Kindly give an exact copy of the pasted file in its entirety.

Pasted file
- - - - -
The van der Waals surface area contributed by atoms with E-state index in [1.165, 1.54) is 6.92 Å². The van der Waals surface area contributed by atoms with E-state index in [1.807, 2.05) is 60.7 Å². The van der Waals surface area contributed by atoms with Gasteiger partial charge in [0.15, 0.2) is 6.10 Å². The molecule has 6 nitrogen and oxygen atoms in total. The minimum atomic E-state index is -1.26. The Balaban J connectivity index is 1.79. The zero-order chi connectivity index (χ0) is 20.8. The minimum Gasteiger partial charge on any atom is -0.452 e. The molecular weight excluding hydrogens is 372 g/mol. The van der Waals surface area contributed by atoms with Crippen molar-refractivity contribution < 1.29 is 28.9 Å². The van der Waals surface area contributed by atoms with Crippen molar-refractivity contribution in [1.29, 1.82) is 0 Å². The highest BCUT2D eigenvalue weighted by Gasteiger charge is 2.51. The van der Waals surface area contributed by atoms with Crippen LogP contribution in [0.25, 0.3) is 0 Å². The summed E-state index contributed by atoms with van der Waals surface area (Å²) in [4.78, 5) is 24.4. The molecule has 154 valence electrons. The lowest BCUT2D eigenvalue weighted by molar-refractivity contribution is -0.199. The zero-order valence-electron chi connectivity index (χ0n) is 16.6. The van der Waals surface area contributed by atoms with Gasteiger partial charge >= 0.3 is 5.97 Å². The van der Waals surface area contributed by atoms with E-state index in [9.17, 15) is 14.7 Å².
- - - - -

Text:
The van der Waals surface area contributed by atoms with E-state index in [1.165, 1.54) is 6.92 Å². The van der Waals surface area contributed by atoms with E-state index in [1.807, 2.05) is 60.7 Å². The van der Waals surface area contributed by atoms with Gasteiger partial charge in [0.15, 0.2) is 6.10 Å². The molecule has 6 nitrogen and oxygen atoms in total. The minimum atomic E-state index is -1.26. The Balaban J connectivity index is 1.79. The zero-order chi connectivity index (χ0) is 20.8. The minimum Gasteiger partial charge on any atom is -0.452 e. The molecular weight excluding hydrogens is 372 g/mol. The van der Waals surface area contributed by atoms with Crippen molar-refractivity contribution < 1.29 is 28.9 Å². The van der Waals surface area contributed by atoms with Crippen molar-refractivity contribution in [1.29, 1.82) is 0 Å². The highest BCUT2D eigenvalue weighted by Gasteiger charge is 2.51. The van der Waals surface area contributed by atoms with Crippen LogP contribution in [0.25, 0.3) is 0 Å². The summed E-state index contributed by atoms with van der Waals surface area (Å²) in [4.78, 5) is 24.4. The molecule has 154 valence electrons. The lowest BCUT2D eigenvalue weighted by molar-refractivity contribution is -0.199. The zero-order valence-electron chi connectivity index (χ0n) is 16.6. The van der Waals surface area contributed by atoms with Gasteiger partial charge >= 0.3 is 5.97 Å². The van der Waals surface area contributed by atoms with E-state index in [9.17, 15) is 14.7 Å².